I raise this point for I respectfully submit that Gatchalian can conclusively settle the present case in favor of the ponente’s position only if we believe in a static and unyielding theory of jurisprudence that blindly ignores the refreshing new insights and wisdoms each new generation gifts to civilization. Our own jurisprudential history indubitably reveals that this Court does not adhere to so rigid an ideology. A vote that Section 45(j) is constitutional only for the simple reason that a like-minded provision was sustained way back in 1958 would be premised on a philosophy utterly alien to the progressive traditions of the Supreme Court.
We need to view the questions now material at bar with a fresh perspective, with an understanding that we may need to break new ground if need be, to arrive at the proper and enlightened resolution of the question. Gatchalian cannot serve as crutch to sustain the constitutionality of Section 45(j). It is eminently possible to declare the nullity of Section 45(j) without having to invalidate the core reasoning and ultimate result of Gatchalian.
In Gatchalian, the accused therein was prosecuted under Section 15(a) of the Minimum Wage Law. Said provision reads:
SEC. 15. Penalties and recovery of wage due under this Act. —
(a) Any person who willfully violates any of the provisions of this Act shall upon conviction thereof be subject to a fine of not more than two thousand pesos, or, upon second conviction, to imprisonment of not more then one year, or to both fine and imprisonment, in the discretion of the court.
The accused in Gatchalian was alleged to have violated, in particular, Section 3 of the Minimum Wage Law, which prescribed the minimum wage rates an employer "shall pay to each of his employees".
The key mark in Section 15 is its qualification that there must be a "willful violation of any of the provisions" of the Minimum Wage Law before a criminal prosecution can be had. This distinguishes from Section 45(j), which does not offer such a critical qualification of intent. The indispensable presence of "willful violation" as an element to the criminal offense supplies the penal statute with mens rea, an element which has been defined as "a guilty mind, a guilty or wrongful purpose or criminal intent." In the 1998 case of City of Chicago v. Morales.95 one of the cases which I have extensively cited, the U.S. Supreme Court had comfortably ruled that the U.S. Supreme Court has comfortably held that "a criminal law that contains no mens rea requirement infringes on constitutionally protected rights."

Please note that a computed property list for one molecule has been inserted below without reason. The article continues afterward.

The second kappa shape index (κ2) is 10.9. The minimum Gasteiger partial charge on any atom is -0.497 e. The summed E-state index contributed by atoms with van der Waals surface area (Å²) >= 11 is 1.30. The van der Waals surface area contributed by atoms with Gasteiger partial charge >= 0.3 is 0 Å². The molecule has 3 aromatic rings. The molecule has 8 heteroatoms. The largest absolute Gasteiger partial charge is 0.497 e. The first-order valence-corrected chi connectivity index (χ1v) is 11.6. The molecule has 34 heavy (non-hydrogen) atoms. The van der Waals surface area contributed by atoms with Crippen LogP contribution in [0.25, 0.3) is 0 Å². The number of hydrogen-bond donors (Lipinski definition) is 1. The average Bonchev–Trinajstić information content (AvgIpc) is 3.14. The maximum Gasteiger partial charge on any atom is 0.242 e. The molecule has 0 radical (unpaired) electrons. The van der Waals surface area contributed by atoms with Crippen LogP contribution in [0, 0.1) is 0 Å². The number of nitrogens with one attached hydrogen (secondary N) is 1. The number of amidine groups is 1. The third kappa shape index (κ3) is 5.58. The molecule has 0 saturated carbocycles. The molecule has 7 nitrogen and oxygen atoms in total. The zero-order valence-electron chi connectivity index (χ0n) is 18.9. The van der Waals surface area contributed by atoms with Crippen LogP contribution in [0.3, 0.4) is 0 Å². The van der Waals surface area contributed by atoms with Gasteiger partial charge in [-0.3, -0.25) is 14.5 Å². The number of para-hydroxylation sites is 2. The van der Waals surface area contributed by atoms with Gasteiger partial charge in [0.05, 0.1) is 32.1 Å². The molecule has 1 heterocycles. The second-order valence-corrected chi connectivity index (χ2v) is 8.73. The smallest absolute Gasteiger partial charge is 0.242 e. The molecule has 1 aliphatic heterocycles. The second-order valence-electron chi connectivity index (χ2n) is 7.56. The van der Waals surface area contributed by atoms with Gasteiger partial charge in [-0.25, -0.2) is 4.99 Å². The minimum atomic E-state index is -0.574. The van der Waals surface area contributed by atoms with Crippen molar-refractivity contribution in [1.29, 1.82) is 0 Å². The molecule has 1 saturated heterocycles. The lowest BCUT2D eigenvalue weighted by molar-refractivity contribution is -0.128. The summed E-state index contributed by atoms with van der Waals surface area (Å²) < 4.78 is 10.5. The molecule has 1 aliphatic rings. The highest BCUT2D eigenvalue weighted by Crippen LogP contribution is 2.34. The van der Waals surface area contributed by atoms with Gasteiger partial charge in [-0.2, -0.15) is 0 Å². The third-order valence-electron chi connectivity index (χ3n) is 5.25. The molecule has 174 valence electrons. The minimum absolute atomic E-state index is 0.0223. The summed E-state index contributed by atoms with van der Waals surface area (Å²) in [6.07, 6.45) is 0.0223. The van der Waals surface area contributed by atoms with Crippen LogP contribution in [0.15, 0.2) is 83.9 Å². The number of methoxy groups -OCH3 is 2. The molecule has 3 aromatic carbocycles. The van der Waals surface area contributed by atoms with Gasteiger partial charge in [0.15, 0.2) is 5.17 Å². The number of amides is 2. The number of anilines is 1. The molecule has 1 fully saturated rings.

Crucially, the Court majority96 that decided Gatchalian expressly emphasized the fact that Section 15 expressly limited such prosecutions only to "willful violations" when it affirmed the provision.
It is clear from the above-quoted provisions that while Section 3 explicitly requires every owner of an establishment located outside of Manila or its environs to pay each of its employees
P3.00 a day on the effective date of the Act, and one year thereafter P4.00 a day, Section 15 imposes both a criminal penalty for a willful violation of any of the above provisions and a civil liability for any underpayment of wages due an employee. The intention of the law is clear: to slap not only a criminal liability upon an erring employer for any willful violation of the acts sought to be enjoined but to attach concurrently a civil liability for any underpayment he may commit as a result thereof. The law speaks of a willful violation of "any of the provisions of this Act," which is all-embracing, and the same must include what is enjoined in Section 3 thereof which embodies the very fundamental purpose for which the law has been adopted.97
Had the Court ruled Section 45(j) of the Voter’s Registration Act unconstitutional, such pronouncement will not overturn or even be intellectually inconsistent with Gatchalian. For one, there are enough textual qualifications in Section 15 as opposed to Section 45(j) that spell the difference between a constitutional penal statute and a void one. Moreover, the same constitutional considerations we have and will fully consider in this petition were not addressed in Gatchalian.